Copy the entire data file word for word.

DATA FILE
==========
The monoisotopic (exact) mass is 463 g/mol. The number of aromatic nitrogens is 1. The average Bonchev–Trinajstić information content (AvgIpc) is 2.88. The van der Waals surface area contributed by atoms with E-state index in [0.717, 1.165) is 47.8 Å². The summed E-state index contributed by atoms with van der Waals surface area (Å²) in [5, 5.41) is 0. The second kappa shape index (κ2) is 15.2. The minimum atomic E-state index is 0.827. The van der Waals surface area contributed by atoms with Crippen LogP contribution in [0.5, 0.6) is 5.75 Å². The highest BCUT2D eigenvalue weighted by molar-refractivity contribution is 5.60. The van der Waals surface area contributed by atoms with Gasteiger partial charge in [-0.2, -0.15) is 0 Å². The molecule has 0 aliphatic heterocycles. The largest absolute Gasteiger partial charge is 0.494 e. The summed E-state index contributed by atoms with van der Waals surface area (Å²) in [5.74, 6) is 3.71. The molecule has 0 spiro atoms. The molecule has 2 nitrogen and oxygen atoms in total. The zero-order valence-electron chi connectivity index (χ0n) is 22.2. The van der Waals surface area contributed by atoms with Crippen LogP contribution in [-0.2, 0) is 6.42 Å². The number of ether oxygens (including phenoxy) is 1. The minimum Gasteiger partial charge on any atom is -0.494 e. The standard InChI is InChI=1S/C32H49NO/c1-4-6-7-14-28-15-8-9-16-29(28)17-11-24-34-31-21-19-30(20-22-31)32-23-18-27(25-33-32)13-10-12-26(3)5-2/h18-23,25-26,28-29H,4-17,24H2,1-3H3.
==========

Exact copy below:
The monoisotopic (exact) mass is 463 g/mol. The number of aromatic nitrogens is 1. The average Bonchev–Trinajstić information content (AvgIpc) is 2.88. The van der Waals surface area contributed by atoms with E-state index in [0.717, 1.165) is 47.8 Å². The summed E-state index contributed by atoms with van der Waals surface area (Å²) in [5, 5.41) is 0. The second kappa shape index (κ2) is 15.2. The minimum atomic E-state index is 0.827. The van der Waals surface area contributed by atoms with Crippen LogP contribution in [0.5, 0.6) is 5.75 Å². The highest BCUT2D eigenvalue weighted by molar-refractivity contribution is 5.60. The van der Waals surface area contributed by atoms with Gasteiger partial charge in [-0.2, -0.15) is 0 Å². The molecule has 0 aliphatic heterocycles. The largest absolute Gasteiger partial charge is 0.494 e. The summed E-state index contributed by atoms with van der Waals surface area (Å²) in [5.74, 6) is 3.71. The molecule has 0 spiro atoms. The molecule has 2 nitrogen and oxygen atoms in total. The zero-order valence-electron chi connectivity index (χ0n) is 22.2. The van der Waals surface area contributed by atoms with Crippen LogP contribution in [-0.2, 0) is 6.42 Å². The number of ether oxygens (including phenoxy) is 1. The minimum Gasteiger partial charge on any atom is -0.494 e. The standard InChI is InChI=1S/C32H49NO/c1-4-6-7-14-28-15-8-9-16-29(28)17-11-24-34-31-21-19-30(20-22-31)32-23-18-27(25-33-32)13-10-12-26(3)5-2/h18-23,25-26,28-29H,4-17,24H2,1-3H3.